JetBlue made a bold move (which others followed) shifting from reservation call centers to hiring booking agents who work virtually, and their customer service is consistently rated the highest in the industry.

Relevant business models do NOT focus on resource colocation; they focus on resource capability, availability, and collaboration. I would go as far as to say that colocation favors style over substance.

The cultures we build need to focus on leveraging technology to deliver a great total customer experience (TCE). I believe that a 5.3” screen in the hands of hundreds of engineers, elegant engagement processes, procedures, and tools deliver a better TCE than a 60” monitors on the wall in a room with ten engineers with landline phones. Cultural agility over environmental rigidity.

The focus and value here is NOT a finite set of L1, L2 and L3 shift workers in a NOC. Big screen TV’s on the wall, the Bat Phone and people sitting at a desk are style decisions which have no direct correlation to the ability to deliver substance. Our focus needs to be on how to engage and nurture the best knowledge workers the market can offer. Our mission needs to be the creation and cultivation of a culture which fosters engagement. Our ability to engage and escalate to a subject-matter expert (SME) at any time, to improve the TCE by building equitable partnerships which deliver distinct value, with a meaningful escalation path that focuses on MTTW (Mean-Time-to-Workaround) while in parallel determining a root cause and resolution lies in our culture.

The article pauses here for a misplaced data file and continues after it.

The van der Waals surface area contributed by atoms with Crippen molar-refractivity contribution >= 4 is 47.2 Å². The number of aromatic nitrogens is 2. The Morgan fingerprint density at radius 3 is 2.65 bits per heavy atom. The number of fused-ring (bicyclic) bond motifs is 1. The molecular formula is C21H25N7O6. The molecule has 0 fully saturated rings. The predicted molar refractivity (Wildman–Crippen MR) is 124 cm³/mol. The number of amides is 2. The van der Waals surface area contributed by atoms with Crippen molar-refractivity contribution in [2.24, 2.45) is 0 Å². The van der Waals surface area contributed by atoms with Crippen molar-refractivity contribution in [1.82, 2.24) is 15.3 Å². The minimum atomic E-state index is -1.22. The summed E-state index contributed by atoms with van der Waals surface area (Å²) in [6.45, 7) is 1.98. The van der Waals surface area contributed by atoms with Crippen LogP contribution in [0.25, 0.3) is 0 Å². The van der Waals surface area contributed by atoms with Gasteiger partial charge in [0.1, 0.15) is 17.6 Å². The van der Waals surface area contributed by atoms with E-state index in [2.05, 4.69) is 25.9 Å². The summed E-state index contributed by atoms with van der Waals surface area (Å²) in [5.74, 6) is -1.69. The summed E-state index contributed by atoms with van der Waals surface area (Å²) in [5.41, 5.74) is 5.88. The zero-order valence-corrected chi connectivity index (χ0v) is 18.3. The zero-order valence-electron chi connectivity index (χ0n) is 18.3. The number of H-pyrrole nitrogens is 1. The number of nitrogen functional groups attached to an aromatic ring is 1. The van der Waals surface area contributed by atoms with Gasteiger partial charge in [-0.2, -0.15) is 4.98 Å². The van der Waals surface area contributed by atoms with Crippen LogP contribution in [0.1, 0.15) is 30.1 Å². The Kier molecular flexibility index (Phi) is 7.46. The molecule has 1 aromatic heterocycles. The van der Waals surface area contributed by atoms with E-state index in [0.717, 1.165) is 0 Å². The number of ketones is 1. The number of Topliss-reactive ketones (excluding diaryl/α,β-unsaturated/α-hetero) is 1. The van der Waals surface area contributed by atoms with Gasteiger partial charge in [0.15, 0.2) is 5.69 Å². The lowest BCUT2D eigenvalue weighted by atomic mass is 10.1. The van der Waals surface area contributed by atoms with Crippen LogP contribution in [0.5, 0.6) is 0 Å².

We must understand that the world has changed.  We live in a world where seemingly forward-thinking paradigms are obsolete before they are implemented.  The path to success relies on agility and accountability, not rigidity and responsibility.

The market is depressed it’s not the “Depression”

The market had a huge day today with the Dow rising 936 points!  Following the biggest rise in the markets history I thought I would post a few figures from Friday for all the people who pulled thier money out the market last week in a panic and who most likely are questioning the move after today.

As of Friday’s closing bell the US martkets were down ~ 18%, EU markets ~ 25% and the Asian markets ~ 30%.  While an 18% slump sucks is it enough to make me panic?  Well let’s look at a few additional indicators today vs. the "Depression"

  Today "Depression"
Industrial Production

Down ~ 1% Down ~ 44%
Unemployment ~6% ~ 25%
Housing payments in the rears ~ 4% ~ 40%

The market conditions today are a long way from the conditions in 1929.  Things look much closer to the market crash of 1973/74 where the Dow lost ~ 45% of its value.

Now let’s look at an investmetment made in 1972 and present day value.  This would be representative of a thirty somethings investment today with a retirement target cashout.

I looked at an investment in XOM made 01/70 and sold today, even following last week the gain is ~ +843%.  The Dow inthe same time perios is ~ +1060%.

I also looked at the past 10 years from Oct 1998 til today which shows a ~ +107% for XOM and ~ +19% for the Dow.

Conclusion, the market is not a place to put your cash if you need liquidity.  As a long term investment the market is the place to be!

Thin Provisioning 101

I was asked by someone for a quick overview of Thin Provisioning and when I view this as an valuable or applicable technology.

So let me start with a quick simplified visual overview of both Thin Provisioning and Traditional (aka Thick)Provisioning.

thin_provisioning_101